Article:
The Fallacy of “Financial Reform”
B.J. Lawson is a candidate for the House of Representatives in North Carolina’s Fourth District. To learn more about his candidacy, please visit www.lawsonforcongress.com.
We’re being treated to legislative bread and circuses with the recently-passed financial “reform” bill. Putting aside the irony of a “Consumer Protection Bureau” being housed in the Federal Reserve, whose shareholders are the largest banks while also being tasked with regulating the largest banks… we’re being distracted by these “reform” efforts in the face of the largest looting operation in American history.
Here’s how it works: in our world of “global ZIRP” (zero interest rate policy), banks get to borrow from the Federal Reserve at essentially zero interest. But instead of making loans to Main Street based upon those borrowings, banks are buying Treasury debt hand over fist to finance our massive deficit spending while pocketing 2-4% interest on the backs of American taxpayers.
Wouldn’t you like the opportunity to borrow at zero and lend at 3% to the federal government? Sure beats working for a living.
Henry Blodget wrote two excellent articles on the racket a few months ago: How to Make the World’s Easiest $1 Billion, and The Fed’s “Exit Plan” is Just Another Secret Gift to Wall Street.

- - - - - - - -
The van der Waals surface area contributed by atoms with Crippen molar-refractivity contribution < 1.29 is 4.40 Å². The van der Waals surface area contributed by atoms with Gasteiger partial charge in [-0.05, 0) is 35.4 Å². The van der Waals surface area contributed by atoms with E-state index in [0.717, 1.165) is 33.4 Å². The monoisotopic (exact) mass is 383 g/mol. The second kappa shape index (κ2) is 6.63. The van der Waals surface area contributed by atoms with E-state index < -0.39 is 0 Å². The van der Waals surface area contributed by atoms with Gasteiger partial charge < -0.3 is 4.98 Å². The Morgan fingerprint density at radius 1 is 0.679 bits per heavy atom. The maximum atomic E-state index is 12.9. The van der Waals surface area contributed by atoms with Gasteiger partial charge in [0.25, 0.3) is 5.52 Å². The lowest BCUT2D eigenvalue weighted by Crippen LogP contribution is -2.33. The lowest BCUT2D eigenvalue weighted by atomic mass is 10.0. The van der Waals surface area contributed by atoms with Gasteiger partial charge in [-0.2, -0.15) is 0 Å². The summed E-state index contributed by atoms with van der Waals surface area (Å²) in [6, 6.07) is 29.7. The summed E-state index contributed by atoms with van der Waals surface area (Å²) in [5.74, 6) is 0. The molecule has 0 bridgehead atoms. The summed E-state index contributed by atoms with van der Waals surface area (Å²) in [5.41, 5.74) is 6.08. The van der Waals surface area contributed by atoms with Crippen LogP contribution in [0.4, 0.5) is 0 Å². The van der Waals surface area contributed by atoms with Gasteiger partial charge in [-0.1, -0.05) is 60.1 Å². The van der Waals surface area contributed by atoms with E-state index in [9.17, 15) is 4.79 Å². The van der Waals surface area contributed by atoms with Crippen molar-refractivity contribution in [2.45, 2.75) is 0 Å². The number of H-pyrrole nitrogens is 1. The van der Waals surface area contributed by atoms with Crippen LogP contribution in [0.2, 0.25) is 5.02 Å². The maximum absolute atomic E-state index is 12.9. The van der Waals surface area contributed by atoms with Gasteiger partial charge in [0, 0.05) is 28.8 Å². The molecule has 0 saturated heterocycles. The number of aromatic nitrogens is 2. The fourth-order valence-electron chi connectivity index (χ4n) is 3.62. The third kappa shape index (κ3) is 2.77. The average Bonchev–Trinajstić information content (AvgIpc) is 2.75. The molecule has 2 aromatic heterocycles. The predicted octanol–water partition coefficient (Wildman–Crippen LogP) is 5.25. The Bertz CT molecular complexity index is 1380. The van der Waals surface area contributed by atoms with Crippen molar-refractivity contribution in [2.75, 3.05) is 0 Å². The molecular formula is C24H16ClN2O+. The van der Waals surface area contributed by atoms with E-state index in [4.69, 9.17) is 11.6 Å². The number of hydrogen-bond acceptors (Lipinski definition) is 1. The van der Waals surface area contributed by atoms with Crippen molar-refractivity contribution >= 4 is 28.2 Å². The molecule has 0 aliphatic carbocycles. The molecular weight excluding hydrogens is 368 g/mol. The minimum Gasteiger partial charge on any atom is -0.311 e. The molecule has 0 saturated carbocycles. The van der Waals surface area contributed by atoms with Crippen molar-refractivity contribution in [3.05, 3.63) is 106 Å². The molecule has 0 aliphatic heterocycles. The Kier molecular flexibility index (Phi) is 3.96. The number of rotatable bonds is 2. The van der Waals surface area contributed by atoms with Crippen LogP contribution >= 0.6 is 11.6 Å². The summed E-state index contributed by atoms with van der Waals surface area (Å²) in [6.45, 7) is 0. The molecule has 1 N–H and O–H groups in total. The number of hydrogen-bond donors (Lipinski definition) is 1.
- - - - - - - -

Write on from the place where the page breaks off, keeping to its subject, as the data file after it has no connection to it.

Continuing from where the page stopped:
Herein lies a fundamental problem with our financial system: the federal government cannot “regulate” the banks. The federal government needs the banks, especially as our government debt becomes less attractive to foreign lenders.
The federal government is the lender and spender of last resort in our Keynesian nightmare. Without banks’ willingness to buy up our government’s exponentially-increasing debt using newly-created credit from the Fed, Washington’s ability to buy votes, dispense corporate welfare to its campaign donors, and keep the masses entertained with signs trumpeting stimulus projects comes to an end.
We might as well let meth addicts regulate meth pushers.